Wyoming Cowboy Hall Of Fame

The Real Cowboys of the "Cowboy State"

Scoon, William A. “Bill”

Scoon, Billy

Scoon, Billy1

Scoon, Billy2William (Bill) (Billy) A. Scoon 1900-1989

A cowboy’s cowboy—that was Bill Scoon.
Who was this cowboy, and what made him special?

Bill Scoon was (as was his father Alfred F. Scoon, a 2015 WCHF Inducee) foreman of the JG (Little Horse Creek Cattle Company—the Hunter Ranch). Between Colin Hunter and Johnny Gordon, this historic ranch near Meriden, WY began taking shape in 1872 and is one of the state’s oldest and continually-held ranches. In its prime, these 30,000 plus deeded acres were considered the hallmark of the finest ranches in the country.

Bill, or Billy as his friends knew him, gave 40 years of his life to the JG and more besides to his own place. His attention to duty and his ability to address any situation not only shaped a ranch, but men, and the very country he, his dad and others like them were instrumental in settling.
Most of us cannot comprehend the manner in which Bill Scoon and his generation lived. It is beyond the vigilant care of cattle. Survival could easily be called the priority.

There were no hydraulics, no pivot circles or motorized vehicles with constantly turning wheels. These were the days of teams of horses and broken backs of men who shaped the meadows’ ditches with slips and shovels in-hand. The only weather report was between you, the sky and the barometer, and the lives of livestock and men depended on a wise man’s watchfulness. It was the ever-present reality of harmonizing a ranch’s true needs with the man power, horse power, and cook power to bring success to not only the ranch and its owners but to those who worked it. Success included the reality of matching true necessities such as food, shelter and clothing with hard currency.

Bill Scoon lived this life. He could ride, rope and shoot. He could bring one steer from the pasture, away from the herd, into the corral, all at a walk to meet its fate as beef. If a hired man failed to mortally wound that beef, Bill Scoon’s well-known prowess with a gun brought a quick and decisive end to the matter from horseback across the ranch yard.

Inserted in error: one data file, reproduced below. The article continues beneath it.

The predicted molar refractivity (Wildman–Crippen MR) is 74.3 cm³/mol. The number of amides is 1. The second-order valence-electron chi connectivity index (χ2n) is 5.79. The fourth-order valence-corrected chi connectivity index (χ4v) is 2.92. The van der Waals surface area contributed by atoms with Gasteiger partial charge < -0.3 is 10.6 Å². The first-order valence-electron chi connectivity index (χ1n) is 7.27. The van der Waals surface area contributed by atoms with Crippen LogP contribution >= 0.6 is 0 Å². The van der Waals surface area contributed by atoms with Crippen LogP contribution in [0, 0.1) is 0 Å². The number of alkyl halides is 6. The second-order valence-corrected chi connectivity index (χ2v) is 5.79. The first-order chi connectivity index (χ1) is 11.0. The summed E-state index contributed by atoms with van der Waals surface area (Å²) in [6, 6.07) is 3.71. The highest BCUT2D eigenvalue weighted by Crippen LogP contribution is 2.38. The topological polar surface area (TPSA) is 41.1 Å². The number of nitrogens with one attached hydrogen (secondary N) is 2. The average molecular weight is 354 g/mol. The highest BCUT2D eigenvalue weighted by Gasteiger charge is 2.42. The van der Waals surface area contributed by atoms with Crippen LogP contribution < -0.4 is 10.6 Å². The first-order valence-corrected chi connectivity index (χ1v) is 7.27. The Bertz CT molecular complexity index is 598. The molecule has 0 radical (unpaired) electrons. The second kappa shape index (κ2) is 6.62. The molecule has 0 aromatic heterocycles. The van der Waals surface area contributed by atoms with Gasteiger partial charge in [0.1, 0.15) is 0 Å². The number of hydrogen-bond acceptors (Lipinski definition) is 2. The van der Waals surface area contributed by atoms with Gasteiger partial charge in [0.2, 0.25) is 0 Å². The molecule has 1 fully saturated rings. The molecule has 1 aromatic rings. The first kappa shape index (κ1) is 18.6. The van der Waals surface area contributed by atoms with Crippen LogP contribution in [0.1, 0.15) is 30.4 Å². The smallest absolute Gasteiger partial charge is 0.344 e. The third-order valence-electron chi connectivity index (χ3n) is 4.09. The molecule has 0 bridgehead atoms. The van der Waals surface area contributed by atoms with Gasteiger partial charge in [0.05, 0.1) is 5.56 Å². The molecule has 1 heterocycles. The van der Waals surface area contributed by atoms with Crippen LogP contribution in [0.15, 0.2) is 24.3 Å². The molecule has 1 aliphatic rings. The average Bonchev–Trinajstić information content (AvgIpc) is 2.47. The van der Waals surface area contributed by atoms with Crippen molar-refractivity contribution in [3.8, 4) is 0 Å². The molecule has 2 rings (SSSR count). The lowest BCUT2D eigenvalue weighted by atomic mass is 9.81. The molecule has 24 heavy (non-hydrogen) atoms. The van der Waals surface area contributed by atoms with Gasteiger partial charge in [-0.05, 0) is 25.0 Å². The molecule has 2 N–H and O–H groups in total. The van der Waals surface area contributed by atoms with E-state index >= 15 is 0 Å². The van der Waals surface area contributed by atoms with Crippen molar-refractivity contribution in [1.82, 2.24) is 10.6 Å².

That same decisiveness and good judgment earned him the badge of Deputy Sheriff to keep the peace in his area—a duty often called upon. He knew how to be “tough” and he knew how to be a gentleman. Family and friends knew they could always count on him because Bill Scoon was their “911”.

Those who knew and worked for him remember him as a good boss and fellow cowboy who readily imparted wisdom to them. He was emphatic to never sell any hay from the place because drought and blizzards were too common and the hay would ensure survival, thus allowing a thriving continuance for the ranch and the generations to come.

Bill saw this prairie as open range and with fences. He saw the remnants of buffalo and native Indians. He and his wife Mollie Sawyer (she from Indian Territory, now Oklahoma), sent their only child (Norma Jean) to country school at age five on an Indian pony that would do its best to escape her at any gate. Norma Jean would not have traded her idyllic Horse Creek childhood for anything.

Bill and Mollie had their own place—the Quarter Circle C (formerly his parents’–Al and Agnes {Brown} Scoon) which was down the creek from the JG and C.B. Irwin’s Y6. Those early 1900’s were a cowboy’s fancy and the days of which we later generations dream. From gate sorting 6000 head of horses in a day at the PO to being the guardian of Tom Horn’s rifle, Bill Scoon’s stories (and those like him) are fast vanishing.

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